Its not the organisational change - its how you do it!
I recently held a workshop which had a section around organisational change and particularly redundancy. It’s obviously a big subject at the minute, and one which is exercising many managers and HR professionals.
What struck me about the difference within this workshop to those I had held before was that there was less discussion about the case for redundancy. There appeared a tacit acceptance that cutting back costs, and organisational change which may lead to redundancy was a way of life right now.
It got me thinking about changes which involved reductions or closures I had managed through in the past. Some initiated by me, and some which were out of my control, but I had to do the “dirty work” so to speak.
The psychological profile and change
Myers Briggs Type Indicator is a psychological profiling tool which helps people understand how they take in and process information and also how they make decisions. In the decision making arena some of us make decisions based on logical thinking and rationale, while some of us do so based on our feelings and the impact on people. It will come as no surprise to you that given my passion for people, I come into the latter category.
Well at a feedback session I held a few months ago, we got to talking about redundancy, and someone stated, “It’s no good looking at redundancy as thinking or feeling process, the process of redundancy is inherently one of logical thinking, so feeling people naturally feel uncomfortable”
So I pondered this statement, because I had been through numerous organisational changes, and actually had never felt uncomfortable with the process. So was my type indicator wrong? Was I not a true feeling type? Well no, of course not, that assumption would be too simplistic.
I realised that organisational change and reductions in numbers of staff in themselves wasn’t a big deal for me. Not because I don’t care about the people involved in the process and the impact on them. On the contrary, I realised it wasn’t a big deal for me, because I did care about the people involved and made sure I did everything I could to reduce or cushion the impact on my employees.
Now that’s not to say everyone I have managed through the process has been happy with what was happening. I am guessing there are very few of us who are threatened with potential or actual loss of their livelihood who would feel happy. But what can be done is to help them through the process.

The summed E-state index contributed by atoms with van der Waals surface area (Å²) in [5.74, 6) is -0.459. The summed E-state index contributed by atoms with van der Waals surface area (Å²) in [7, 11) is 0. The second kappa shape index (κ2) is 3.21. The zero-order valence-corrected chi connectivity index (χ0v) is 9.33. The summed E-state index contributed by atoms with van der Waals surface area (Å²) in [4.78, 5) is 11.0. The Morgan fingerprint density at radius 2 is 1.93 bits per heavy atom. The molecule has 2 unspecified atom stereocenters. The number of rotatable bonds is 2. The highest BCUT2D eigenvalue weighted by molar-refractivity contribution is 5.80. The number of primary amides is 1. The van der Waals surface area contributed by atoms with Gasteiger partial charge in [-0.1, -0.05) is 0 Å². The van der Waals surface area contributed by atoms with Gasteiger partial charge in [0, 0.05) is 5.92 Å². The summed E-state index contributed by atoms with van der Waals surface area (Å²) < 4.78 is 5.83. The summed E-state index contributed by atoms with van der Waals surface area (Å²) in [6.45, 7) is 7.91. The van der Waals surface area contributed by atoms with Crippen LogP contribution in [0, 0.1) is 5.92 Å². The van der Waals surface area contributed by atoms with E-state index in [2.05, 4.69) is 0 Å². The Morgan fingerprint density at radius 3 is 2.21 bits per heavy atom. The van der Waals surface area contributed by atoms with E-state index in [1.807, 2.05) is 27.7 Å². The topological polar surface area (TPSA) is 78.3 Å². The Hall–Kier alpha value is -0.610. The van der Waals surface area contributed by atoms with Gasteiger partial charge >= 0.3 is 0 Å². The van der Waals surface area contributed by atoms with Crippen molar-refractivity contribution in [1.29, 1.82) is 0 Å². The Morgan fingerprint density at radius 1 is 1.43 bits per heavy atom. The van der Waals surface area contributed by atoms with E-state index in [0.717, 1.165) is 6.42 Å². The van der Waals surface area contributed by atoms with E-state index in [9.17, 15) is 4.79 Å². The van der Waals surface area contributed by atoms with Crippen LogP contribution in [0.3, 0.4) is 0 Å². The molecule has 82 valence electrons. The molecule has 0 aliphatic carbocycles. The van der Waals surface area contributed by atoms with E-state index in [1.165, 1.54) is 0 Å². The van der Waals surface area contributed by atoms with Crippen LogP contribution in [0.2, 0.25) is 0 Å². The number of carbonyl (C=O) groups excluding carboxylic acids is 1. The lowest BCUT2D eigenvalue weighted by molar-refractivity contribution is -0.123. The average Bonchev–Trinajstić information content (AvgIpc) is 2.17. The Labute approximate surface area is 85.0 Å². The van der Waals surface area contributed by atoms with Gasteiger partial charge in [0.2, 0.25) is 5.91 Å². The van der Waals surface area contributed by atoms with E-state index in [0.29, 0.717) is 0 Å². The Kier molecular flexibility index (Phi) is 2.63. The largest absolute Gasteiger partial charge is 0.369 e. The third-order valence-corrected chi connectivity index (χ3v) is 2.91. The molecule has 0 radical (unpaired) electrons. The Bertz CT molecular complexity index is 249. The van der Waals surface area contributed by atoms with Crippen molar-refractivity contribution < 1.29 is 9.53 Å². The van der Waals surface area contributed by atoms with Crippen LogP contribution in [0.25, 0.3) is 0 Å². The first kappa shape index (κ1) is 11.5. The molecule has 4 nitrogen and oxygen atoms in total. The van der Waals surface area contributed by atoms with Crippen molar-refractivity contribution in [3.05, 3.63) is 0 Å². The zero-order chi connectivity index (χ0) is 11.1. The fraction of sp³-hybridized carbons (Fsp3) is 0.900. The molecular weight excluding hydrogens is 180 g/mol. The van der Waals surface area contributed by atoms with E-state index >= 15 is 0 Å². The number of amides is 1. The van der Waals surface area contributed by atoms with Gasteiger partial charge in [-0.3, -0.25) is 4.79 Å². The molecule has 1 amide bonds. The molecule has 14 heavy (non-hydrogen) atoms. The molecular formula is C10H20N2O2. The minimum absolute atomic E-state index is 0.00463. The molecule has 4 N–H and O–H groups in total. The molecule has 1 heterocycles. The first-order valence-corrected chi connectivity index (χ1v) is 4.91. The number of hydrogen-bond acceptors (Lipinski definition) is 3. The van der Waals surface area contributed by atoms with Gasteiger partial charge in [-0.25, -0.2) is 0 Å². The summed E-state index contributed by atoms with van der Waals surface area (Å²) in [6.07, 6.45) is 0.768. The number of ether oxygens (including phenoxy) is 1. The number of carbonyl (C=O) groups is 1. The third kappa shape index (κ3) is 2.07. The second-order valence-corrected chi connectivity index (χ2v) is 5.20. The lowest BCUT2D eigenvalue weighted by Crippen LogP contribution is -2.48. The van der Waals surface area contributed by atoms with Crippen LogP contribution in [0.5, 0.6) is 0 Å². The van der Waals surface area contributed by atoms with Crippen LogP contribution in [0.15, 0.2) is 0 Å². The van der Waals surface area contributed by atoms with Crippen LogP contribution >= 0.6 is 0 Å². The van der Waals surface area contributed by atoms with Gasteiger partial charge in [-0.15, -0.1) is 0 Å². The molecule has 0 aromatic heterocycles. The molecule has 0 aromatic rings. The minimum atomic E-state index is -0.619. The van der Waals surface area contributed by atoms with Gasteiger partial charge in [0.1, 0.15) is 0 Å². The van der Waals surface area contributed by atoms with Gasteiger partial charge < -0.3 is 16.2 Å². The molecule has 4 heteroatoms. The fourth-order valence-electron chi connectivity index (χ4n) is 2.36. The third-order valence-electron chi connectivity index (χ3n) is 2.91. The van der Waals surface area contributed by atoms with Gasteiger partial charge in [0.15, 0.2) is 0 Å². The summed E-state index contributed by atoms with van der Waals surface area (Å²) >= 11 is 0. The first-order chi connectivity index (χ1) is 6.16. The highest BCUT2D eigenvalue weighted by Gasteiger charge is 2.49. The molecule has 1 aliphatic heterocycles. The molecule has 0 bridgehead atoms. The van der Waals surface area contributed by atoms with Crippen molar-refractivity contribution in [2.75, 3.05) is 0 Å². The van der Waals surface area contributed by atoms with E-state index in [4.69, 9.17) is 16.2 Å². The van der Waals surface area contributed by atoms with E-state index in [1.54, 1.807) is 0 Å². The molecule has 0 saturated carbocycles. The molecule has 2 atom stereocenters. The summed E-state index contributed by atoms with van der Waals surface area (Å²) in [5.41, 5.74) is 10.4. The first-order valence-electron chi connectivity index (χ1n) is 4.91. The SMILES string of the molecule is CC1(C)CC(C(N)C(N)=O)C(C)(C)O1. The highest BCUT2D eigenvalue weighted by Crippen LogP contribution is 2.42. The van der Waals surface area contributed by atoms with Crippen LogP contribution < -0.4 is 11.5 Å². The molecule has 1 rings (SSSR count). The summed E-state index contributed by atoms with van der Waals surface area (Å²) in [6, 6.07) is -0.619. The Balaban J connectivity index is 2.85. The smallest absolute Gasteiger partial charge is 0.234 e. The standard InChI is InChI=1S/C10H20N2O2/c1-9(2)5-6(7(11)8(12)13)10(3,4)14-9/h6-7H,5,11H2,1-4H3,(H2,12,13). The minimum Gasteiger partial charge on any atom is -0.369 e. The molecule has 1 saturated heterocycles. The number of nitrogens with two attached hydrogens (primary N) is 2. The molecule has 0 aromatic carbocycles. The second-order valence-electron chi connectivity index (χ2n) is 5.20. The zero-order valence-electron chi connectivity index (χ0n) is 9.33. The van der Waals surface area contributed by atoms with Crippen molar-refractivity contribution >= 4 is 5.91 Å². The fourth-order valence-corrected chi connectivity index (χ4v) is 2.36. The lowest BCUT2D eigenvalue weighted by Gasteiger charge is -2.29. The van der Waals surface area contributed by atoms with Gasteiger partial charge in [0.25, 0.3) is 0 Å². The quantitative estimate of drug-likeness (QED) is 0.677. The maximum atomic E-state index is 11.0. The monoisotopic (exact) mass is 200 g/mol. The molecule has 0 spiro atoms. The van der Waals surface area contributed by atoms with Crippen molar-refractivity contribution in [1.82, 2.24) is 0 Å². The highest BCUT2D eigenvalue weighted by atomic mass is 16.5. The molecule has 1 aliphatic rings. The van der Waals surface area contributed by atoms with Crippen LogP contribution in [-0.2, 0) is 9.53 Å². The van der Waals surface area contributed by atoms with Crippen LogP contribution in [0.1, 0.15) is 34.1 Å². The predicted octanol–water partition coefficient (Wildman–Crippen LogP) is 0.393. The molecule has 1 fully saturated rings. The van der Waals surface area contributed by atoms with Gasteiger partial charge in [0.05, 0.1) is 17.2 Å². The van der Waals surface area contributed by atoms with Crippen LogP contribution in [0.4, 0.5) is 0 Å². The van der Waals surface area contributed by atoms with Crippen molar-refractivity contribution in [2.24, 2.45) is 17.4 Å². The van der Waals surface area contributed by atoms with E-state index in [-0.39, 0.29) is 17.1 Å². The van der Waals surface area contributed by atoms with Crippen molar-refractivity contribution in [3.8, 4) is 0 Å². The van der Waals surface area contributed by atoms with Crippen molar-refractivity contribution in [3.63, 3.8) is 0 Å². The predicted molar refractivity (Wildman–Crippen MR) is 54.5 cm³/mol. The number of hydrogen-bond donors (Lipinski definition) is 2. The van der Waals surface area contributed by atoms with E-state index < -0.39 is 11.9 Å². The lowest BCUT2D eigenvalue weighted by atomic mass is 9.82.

Employee relations are key
With some managers and HR practitioners; employee relations in the context of organisational change especially reductions in staff or hours, is synonymous with the trade unions. But it is much more, and there are lots of great managers and practitioners out there who know this.
Yes, there is a process to be gone through and legislation and regulations to adhere to, but here are my top tips for a manager or HR professional who may be taking someone through any change which is going to impact adversely on their working life.
- Give them the bad news straight. People have a remarkable capacity for accepting and processing bad news. What they don’t like is not knowing, or having to guess what the true picture might be.
- Be abundantly clear about the drivers for change. If the change is imperative, then you will have good and sound reasons for it. Show that you have considered all options and that you have no choice but to go for it
- Talk Adult – Adult. You are not responsible for their lives, but you have a responsibility for how you relate with them. Do not let any fingers of blame point at you or take on board any guilt. Likewise, treat people with dignity and respect.
- Be Kind. Understand that everyone will take the news differently, and that is ok. Make sure you have support for those who may be affected most seriously and don’t compare the different ways people react.
- Let them be negative. In fact encourage negativity, but do it in a structured setting where you can pivot the beliefs and thinking about the impact of the change into a positive focus.
- Encourage them to face fears. By facing fears, people then turn their attention to solutions. If they never face their fear, fear will be the driving force and will sap their energy. Energy they can put into reskilling or finding alternative employment or other adjustments.
- Let them talk as much as they need. Ask them how regularly they want to be updated, in what format and what will work best for them. Such time is never wasted. It is much better to be proactive with time, and then let the time bomb of rumour mill tick.
- Celebrate their successes. Make them understand the vital contribution they make, the unique skill set they have at their disposal and help them identify how to make the most of the experiences they have accumulated while working for you. This is the most vital time to do this. It can actually engender great hope.
I know, I know, all of this sounds time consuming. But honestly it doesn’t have to be. All you have to do is genuinely appreciate and care about your people and it will come naturally. It is better to use the time during the organisational change productively and positively than deal with unnecessary stress and disputes.
Later in the week, I have a brilliant guest blogger who has taken their organisation through significant change in a tough unionised environment with a great result. Watch this space!
What do you think? Do you have any strategies to help people through difficult changes? We would love to hear from you.
For more information visit: www.peoplediscovery.co.uk